Historical records matching Admiral Sir Edwyn Sinclair Alexander-Sinclair, GCB, MVO
About Admiral Sir Edwyn Sinclair Alexander-Sinclair, GCB, MVO
Admiral Sir Edwyn Sinclair Alexander-Sinclair, GCB, MVO (1865 – 13 November 1945) was a British Royal Navy officer, notable for firing the first shots of the Battle of Jutland, and for leading a squadron of light cruisers in the Baltic to support independence of Estonia and Latvia in 1918-19.
Born in Malta and educated at Twyford School, Alexander-Sinclair joined the Royal Navy as a Cadet in 1879 at the age of 14, becoming a Midshipman 2½ years later.
He was made Lieutenant in 1890, and served as Flag-Lieutenant to both Admiral Tracey and Admiral Sir Michael Culme-Seymour, gaining promotion to Commander in January 1901. He then had two sea commands, the destroyer HMS Albatross from February 1902 until January 1904, then the despatch vessel HMS Surprise until 1905.
He was promoted to Captain in 1905, and was appointed commander of the Royal Naval College, Osborne, serving there until 1908, when he received the MVO.
Between May 1911 and August 1913 he was captain of HMS Victory, the flagship of the Commander-in-Chief, Portsmouth.
In 1914, at the start of World War I, Alexander-Sinclair was captain of the dreadnought HMS Temeraire, before flying his flag in HMS Galatea from 1915 as Commodore of the 1st Light Cruiser Squadron.
He received the CB for his part in the destruction of Zeppelin L 7 on 4 May 1916.
On 31 May 1916 it was the 1st Light Cruiser Squadron under Alexander-Sinclair that first engaged scouting vessels of the German High Seas Fleet and signalled "enemy in sight", leading to the Battle of Jutland, after which he received a Mention in Despatches from Vice-Admiral Sir David Beatty, commander of the Battlecruiser Fleet, and the Russian Order of St. Vladimir (Third Class) with swords.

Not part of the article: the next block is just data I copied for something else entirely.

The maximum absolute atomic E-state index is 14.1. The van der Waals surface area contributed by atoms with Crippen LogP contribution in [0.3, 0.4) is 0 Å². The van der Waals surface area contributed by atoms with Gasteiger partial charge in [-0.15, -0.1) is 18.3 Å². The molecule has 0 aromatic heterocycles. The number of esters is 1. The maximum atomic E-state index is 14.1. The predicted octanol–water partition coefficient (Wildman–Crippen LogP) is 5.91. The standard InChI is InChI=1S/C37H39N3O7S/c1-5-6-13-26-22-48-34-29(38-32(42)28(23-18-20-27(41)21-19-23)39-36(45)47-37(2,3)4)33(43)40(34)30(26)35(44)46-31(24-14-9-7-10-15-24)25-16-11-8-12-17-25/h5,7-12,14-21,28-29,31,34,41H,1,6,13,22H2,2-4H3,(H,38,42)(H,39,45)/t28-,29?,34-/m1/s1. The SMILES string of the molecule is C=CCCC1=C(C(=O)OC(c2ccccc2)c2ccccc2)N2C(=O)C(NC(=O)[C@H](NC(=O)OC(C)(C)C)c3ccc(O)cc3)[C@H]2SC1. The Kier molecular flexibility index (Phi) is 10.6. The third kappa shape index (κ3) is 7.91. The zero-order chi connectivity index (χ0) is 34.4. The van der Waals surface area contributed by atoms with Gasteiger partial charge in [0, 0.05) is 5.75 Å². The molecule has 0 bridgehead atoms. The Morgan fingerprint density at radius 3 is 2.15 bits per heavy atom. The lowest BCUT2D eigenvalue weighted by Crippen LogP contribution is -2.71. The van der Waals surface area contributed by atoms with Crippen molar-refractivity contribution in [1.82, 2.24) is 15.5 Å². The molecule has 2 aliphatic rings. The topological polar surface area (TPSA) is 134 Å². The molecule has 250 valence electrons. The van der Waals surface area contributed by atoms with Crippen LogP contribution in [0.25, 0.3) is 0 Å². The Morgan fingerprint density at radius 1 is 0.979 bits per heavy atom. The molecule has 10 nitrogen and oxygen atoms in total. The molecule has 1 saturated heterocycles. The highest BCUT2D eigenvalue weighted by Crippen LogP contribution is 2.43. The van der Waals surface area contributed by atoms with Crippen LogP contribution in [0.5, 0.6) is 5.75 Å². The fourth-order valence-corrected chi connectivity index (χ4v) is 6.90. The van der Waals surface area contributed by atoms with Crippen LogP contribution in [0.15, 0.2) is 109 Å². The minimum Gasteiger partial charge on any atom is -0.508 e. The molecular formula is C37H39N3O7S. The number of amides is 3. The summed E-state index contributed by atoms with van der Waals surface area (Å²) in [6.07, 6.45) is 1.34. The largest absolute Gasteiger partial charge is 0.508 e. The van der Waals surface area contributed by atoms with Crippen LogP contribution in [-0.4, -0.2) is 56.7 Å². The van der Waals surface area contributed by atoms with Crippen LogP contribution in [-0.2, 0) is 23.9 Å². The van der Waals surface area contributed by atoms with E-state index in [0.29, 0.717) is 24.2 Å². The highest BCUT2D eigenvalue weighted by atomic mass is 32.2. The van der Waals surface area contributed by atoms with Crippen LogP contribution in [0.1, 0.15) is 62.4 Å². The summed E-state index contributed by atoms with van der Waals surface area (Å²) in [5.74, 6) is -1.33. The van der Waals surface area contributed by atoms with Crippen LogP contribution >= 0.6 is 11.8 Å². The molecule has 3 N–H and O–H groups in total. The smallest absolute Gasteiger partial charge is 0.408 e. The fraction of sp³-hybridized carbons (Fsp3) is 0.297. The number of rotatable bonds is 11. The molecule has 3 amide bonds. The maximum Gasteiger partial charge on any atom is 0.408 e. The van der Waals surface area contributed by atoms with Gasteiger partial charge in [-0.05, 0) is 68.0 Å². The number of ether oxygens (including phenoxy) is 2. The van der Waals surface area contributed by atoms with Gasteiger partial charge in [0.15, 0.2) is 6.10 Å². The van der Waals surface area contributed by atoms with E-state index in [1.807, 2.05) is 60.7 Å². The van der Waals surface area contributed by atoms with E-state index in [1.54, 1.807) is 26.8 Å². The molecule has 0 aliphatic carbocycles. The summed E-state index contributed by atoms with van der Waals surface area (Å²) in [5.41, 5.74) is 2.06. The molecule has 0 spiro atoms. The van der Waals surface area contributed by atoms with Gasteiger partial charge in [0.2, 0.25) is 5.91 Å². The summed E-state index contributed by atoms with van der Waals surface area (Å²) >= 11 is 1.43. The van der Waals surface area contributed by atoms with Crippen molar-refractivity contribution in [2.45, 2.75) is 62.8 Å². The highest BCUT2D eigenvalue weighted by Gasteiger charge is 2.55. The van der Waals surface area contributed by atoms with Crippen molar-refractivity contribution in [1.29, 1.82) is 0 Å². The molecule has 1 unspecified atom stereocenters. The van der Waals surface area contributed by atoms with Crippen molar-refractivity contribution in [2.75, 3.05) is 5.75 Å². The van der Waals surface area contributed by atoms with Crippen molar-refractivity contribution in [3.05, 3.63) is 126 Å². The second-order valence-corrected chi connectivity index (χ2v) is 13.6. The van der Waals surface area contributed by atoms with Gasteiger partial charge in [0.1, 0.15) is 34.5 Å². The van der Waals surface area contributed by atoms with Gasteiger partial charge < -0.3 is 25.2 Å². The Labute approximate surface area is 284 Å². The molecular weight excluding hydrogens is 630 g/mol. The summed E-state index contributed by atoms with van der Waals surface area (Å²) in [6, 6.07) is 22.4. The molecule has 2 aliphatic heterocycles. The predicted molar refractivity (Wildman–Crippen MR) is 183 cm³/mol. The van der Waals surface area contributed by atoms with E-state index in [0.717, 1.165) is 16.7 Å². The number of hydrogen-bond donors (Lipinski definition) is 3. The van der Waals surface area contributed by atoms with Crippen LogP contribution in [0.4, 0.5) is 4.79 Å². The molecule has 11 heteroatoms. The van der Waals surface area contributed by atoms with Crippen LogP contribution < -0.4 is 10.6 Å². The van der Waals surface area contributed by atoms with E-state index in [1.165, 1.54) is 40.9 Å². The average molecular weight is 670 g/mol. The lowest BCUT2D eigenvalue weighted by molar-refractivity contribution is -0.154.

Promoted to Rear Admiral in 1917, he then commanded the 6th Light Cruiser Squadron, flying his flag in HMS Cardiff. In November 1918 Alexander-Sinclair was given the honour of leading the surrendered German Fleet into internment at Scapa Flow, and awarded the KCB.
Soon afterwards, in December 1918, Alexander-Sinclair's 6th Squadron was sent to the Baltic, at the request of Estonian Government, to take part in the Estonian War of Independence. They delivered 6500 rifles, 200 machine guns and two field guns. The British squadron also captured two Russian destroyers, Spartak and Avtroil, and turned them over to Estonia, which renamed them Vambola and Lennuk. Alexander-Sinclair then blockaded the Russian Navy base at Kronstadt until relieved by the 1st Light Cruiser Squadron under Rear-Admiral Walter Cowan.
Alexander-Sinclair was Admiral-Superintendent of Portsmouth Dockyard from 1920 to 1922, and then as Vice Admiral, commanded the 1st Battle Squadron, Atlantic Fleet from 1922 to 1924, before serving as Commander-in-Chief, China Station from 1925 to 1926, and after promotion to Admiral, as Commander-in-Chief, The Nore from 1927 to 1930. He retired in 1930.